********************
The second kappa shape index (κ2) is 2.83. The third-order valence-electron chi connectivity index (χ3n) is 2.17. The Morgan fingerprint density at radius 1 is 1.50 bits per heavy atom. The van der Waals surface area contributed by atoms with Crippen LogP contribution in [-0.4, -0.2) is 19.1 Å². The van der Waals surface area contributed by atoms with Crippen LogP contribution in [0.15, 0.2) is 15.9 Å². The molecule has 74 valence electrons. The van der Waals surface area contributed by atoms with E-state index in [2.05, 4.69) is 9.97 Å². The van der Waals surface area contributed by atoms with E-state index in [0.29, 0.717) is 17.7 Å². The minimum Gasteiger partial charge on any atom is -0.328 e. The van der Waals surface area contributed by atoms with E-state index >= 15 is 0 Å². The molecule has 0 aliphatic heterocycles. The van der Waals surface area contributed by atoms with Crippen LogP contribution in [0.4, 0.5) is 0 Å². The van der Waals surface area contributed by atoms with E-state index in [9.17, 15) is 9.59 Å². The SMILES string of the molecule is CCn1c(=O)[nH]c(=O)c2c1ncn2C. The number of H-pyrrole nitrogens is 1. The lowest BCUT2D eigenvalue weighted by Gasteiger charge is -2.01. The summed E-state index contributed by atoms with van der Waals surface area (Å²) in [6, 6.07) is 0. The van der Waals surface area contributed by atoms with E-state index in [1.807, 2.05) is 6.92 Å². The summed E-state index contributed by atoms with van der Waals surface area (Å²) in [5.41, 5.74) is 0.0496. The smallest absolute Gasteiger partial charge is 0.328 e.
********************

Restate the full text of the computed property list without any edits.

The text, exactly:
The second kappa shape index (κ2) is 2.83. The third-order valence-electron chi connectivity index (χ3n) is 2.17. The Morgan fingerprint density at radius 1 is 1.50 bits per heavy atom. The van der Waals surface area contributed by atoms with Crippen LogP contribution in [-0.4, -0.2) is 19.1 Å². The van der Waals surface area contributed by atoms with Crippen LogP contribution in [0.15, 0.2) is 15.9 Å². The molecule has 74 valence electrons. The van der Waals surface area contributed by atoms with E-state index in [2.05, 4.69) is 9.97 Å². The van der Waals surface area contributed by atoms with E-state index in [0.29, 0.717) is 17.7 Å². The minimum Gasteiger partial charge on any atom is -0.328 e. The van der Waals surface area contributed by atoms with E-state index >= 15 is 0 Å². The molecule has 0 aliphatic heterocycles. The van der Waals surface area contributed by atoms with Crippen LogP contribution in [0.4, 0.5) is 0 Å². The van der Waals surface area contributed by atoms with E-state index in [9.17, 15) is 9.59 Å². The SMILES string of the molecule is CCn1c(=O)[nH]c(=O)c2c1ncn2C. The number of H-pyrrole nitrogens is 1. The lowest BCUT2D eigenvalue weighted by Gasteiger charge is -2.01. The summed E-state index contributed by atoms with van der Waals surface area (Å²) in [6, 6.07) is 0. The van der Waals surface area contributed by atoms with E-state index in [1.807, 2.05) is 6.92 Å². The summed E-state index contributed by atoms with van der Waals surface area (Å²) in [5.41, 5.74) is 0.0496. The smallest absolute Gasteiger partial charge is 0.328 e.